Concert Review: Chubby Checker, Trish Anderson, The Doo Wop Project @ Proctors, Schenectady, 11/19/2022
SCHENECTADY – Chubby Checker sang “M-I-C.”
And more than 2000 people answered back, “See you real soon.”
“Why? Because we like you,” they said in unison.
And he continued on with the song that was the clarion call to a show most in the audience watched almost seven decades ago locally on black and white TVs with converters that allowed us to receive the UHF channel 35. I came late to the party because my father didn’t want to invest the $40 in a converter that would allow me to see “The Mickey Mouse Club,” “Walt Disney World,” and “Rin Tin-Tin-Tin.”
Chubby Checker brought back memories cemented into our cerebellums that reminded us of the wonder of “The Mickey Mouse Club,” on Monday through Friday at 5 p.m. for an hour, and he reminded us that it was followed by the not-so-wonderful news on TV stations around the country.
Chubby Checker’s hour and 20-minute performance at Saturday’s Rock and Roll Doo Wop Spectacular at Proctors Theatre in Schenectady was a call and response love fest with fans he embraced with “The Twist,” a number one Billboard pop hit in 1960, and a dance that even nerds like me could do. A dance that allowed both men and women to enjoy emerging sexual freedom. A dance that Chubby calls “a strip tease with clothes on.”
Never mind that at 81, Chubby can no longer whip his torso around in swivel hips, abandoned in a dance that forced Dick Clark to go off his standard game and book a relatively unknown African American artist. Pat Boone never did beat “The Twist” to the top of the charts, as he had with Little Richard’s “Tutti Frutti” and other potential R&B million sellers.
Never mind that Saturday night Chubby mostly eschewed the other dance songs like “The Fly” and “The Pony” that made him a star in 1960, in favor of renditions of other pops songs of the day like Bill Haley’s “Rock Around The Clock,” Jerry Lee Lewis’s “Whole Lotta Shakin’ Goin’ On,” Buddy Holly’s “Peggy Sue” complete with its patented hiccup, The Beatles’ “I Saw Her Standing There” and the novelty song “Soda Cracker” that he admitted was stupid.
He was all about audience participation. He went deep into the crowd, pulling women out of their seats. “Get up,” he ordered, demanding they abandon their arthritic pains and dance for us. He even grabbed one woman’s cane, raising it in the air like a flag of freedom. He seemed to purposely go for women who were not fundamentally energetic or svelte. Pushed by his attention to them, to a person these women threw caution to the wind and swivel-hipped to abandon with Chubby Checker versions of the old folks’ boogie.
He ended the set, a culmination of four hours and five different acts with a statement that he’s had a wonderful life and he told us all to remember God loves the people.
In an advanced interview, he said that at 81, “I just take one day at a time and enjoy the moment, and I realized that I have moments and I enjoy them. I have ups and downs, but when I look at the full picture, I also look at the glass being half full, and not half empty.”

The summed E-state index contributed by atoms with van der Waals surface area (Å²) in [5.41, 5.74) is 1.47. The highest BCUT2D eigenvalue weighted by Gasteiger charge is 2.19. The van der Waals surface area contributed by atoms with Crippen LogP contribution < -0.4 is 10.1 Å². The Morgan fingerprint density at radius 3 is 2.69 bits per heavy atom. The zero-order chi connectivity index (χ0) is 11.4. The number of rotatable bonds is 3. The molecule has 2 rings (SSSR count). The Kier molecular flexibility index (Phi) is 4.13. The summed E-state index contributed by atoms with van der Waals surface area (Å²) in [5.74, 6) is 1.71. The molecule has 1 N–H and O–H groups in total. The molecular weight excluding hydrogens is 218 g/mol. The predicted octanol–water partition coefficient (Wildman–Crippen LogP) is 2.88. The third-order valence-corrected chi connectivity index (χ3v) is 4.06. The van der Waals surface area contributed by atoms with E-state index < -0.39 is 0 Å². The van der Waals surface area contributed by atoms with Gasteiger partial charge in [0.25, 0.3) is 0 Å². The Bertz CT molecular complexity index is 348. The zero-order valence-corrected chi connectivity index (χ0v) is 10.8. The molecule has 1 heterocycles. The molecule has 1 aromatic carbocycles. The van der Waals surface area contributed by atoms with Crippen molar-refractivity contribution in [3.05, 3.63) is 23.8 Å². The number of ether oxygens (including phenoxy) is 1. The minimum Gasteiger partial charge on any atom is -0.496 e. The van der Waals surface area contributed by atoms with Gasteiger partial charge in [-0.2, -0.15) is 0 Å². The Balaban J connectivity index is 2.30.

Well, what is it that’s in that glass I asked him because he’s obviously a multi-millionaire? He doesn’t have to do this. What is it that still turns him on? “The excitement of being Chubby. The excitement of being Chubby. There’s only one Chubby, and I really would like more people to know about Chubby.”
Like another teen idol, Dion, he’s been married to the same woman for more than four decades. Dion’s wife doesn’t care about his music. She only cares that he carries out the garbage and does the dishes.
“He’s got the right idea,” said a humble Chubby Checker. “I don’t get caught up in my stardom. And I don’t get caught up in my career. I keep it stupid. You come around my house and I’m on my tractor, cutting bushes or planting flowers. When it’s time for the music, I’m there. When the music is over, there are other things to do, and I do that, too That’s what I do.”
There were three surprises of the night. The first was the impassioned and nuanced delivery of four songs by Trish Anderson. A great-grandmother who looks like she might need an I.D. to get into any bar, she is best known locally for her work with The Bluz House Rockers. Here, she was supported by the Duprees backup band, one of three crack groups that were the wind beneath the wings of each act Saturday night. Joining her on vocals was Trez Gregory, former backup singer for Brooks and Dunn. While the unstated goal of most acts on classic oldies concerts is to deliver each song as close to the original as possible, Trish offered interpretations that made me believe she’d written each number and was delivering it for the first time.
The second surprise was a stunning performance by The Doo Wop Project, five Broadway stars from “Jersey Boys” and “Motown: The Musical.” I admit to having a prejudice against the artifice of Broadway musicals, but these guys performing for the first time as part of an oldies package made up in their relatively young age and explosive energy for the other much older acts. They did Frankie Valli and Smokey Robinson so expressively that it made me believe that doo-wop will never die.
The third surprise was the chaos of going almost head-to-head with the annual Schenectady Christmas parade. Finding a parking space caused Magic Radio’s host Van Patton to quip that he had to park in Colonie. The crunch caused promoter Jim Anderson to decide on the spot to move next November’s Golden Oldies Spectacular from the same pre-Thanksgiving parade date of Saturday, November 18 to the next day at 2 p.m.